The link up of the gas pipeline from the Greater Sunrise oil field, under dispute with Australia, is vital for the development of East Timor, the Timorese Economy and Development Minister said in Lisbon Sunday.
On the sidelines of the 1st meeting of Sea Affairs Ministers of the Community of Portuguese-speaking Countries, which took place Sunday on the outskirts of Lisbon, the Timorese minister said he hoped a decision would be reached on this issue this year.
“The gas pipeline is extremely important for the economic development of our country and we continue to insist with the Woodside company to bring the pipeline to East Timor,” he said.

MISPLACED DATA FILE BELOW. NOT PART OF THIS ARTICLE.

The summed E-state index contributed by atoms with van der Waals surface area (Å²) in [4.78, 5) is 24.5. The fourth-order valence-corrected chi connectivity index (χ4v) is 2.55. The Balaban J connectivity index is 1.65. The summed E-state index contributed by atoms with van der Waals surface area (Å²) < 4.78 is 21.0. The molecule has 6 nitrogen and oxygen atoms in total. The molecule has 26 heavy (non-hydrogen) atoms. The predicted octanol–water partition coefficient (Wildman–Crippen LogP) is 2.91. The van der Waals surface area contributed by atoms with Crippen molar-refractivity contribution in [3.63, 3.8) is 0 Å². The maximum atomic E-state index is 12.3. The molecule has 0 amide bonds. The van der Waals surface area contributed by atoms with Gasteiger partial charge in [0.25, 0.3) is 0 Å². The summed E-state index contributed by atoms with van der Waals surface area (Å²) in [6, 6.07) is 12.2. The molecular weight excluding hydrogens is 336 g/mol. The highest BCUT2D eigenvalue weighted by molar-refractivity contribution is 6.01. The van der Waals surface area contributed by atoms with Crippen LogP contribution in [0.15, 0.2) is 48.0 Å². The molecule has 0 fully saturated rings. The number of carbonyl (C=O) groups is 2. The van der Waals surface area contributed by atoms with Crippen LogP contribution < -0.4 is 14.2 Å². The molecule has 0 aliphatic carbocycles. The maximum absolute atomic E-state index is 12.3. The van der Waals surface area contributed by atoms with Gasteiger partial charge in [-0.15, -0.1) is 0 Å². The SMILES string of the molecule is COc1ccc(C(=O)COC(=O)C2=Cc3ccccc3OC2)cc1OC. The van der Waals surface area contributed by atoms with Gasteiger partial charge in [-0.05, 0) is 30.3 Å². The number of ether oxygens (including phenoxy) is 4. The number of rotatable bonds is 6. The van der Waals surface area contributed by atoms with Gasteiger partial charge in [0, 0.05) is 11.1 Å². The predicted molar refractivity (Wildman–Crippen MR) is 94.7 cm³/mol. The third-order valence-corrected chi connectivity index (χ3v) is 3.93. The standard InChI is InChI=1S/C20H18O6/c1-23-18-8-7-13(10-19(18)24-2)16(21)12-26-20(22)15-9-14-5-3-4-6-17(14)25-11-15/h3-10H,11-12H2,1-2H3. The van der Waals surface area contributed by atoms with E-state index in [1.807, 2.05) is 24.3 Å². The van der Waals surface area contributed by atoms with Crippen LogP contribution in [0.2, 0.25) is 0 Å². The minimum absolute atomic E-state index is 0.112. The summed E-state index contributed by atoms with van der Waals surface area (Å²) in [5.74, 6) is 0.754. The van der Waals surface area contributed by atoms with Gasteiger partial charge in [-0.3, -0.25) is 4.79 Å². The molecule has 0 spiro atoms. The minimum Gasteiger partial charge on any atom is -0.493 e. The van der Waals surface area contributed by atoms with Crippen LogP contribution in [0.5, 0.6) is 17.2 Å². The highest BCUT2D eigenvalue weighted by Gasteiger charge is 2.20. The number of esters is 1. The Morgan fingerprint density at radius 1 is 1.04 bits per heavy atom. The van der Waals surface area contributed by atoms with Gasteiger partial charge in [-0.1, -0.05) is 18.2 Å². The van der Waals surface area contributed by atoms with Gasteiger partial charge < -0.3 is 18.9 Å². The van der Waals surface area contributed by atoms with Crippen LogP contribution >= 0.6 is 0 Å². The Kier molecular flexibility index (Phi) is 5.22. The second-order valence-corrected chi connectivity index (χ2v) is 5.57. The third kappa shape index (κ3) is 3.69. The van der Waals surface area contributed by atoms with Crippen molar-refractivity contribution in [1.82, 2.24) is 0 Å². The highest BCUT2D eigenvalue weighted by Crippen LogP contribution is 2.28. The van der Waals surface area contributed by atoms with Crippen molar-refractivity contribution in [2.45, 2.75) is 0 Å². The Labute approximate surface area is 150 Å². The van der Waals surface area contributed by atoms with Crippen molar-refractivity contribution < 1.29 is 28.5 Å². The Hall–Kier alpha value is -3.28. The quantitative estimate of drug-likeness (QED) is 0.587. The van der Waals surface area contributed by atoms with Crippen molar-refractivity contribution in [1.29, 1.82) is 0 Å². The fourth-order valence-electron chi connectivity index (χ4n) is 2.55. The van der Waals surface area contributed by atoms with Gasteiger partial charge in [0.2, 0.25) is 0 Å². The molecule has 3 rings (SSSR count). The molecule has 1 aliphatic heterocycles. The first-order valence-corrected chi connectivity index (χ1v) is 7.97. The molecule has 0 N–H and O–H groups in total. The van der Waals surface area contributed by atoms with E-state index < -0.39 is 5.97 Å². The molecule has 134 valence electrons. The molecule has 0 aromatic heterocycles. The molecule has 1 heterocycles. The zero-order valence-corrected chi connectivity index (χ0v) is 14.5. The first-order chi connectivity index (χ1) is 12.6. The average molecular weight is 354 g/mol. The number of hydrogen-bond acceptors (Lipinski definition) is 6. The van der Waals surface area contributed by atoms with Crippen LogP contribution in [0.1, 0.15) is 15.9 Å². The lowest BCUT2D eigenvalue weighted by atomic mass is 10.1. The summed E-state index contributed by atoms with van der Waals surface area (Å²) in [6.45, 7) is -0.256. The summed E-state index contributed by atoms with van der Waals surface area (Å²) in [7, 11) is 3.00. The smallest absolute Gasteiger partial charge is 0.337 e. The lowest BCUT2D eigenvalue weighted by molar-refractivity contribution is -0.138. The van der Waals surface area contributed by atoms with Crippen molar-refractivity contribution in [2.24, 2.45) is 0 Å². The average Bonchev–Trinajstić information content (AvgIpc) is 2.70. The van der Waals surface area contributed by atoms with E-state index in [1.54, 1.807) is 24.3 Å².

The “Greater Sunrise” oil field, located in the Timor Sea, has its prospecting rights shared by East Timor and Australia.
The treaty signed stipulates that the two countries must reach an agreement on a joint development plan by 2013. However, the east Timor government has thus far refused all proposals presented by the consortium headed up by Australian company Woodside Petroleum Ltd.
Woodside, which heads up a consortium also made up of Royal Dutch/Shell, Osaka Gas and ConocoPhillips, has argued that transporting resources by pipeline to a processing unit in Darwin (Australia), some 500 kilometres away, is the more commercially-viable option, whilst also having looked into the possibility of a floating platform.
However, East Timor wants the pipeline to be linked up to its coast, which is a third of the distance of that to Darwin, in northern Australia.
The East Timor government has been seeking commercial partners to develop a national petrochemical industry, which, according to the government would drive economic growth and help to reduce unemployment in the country.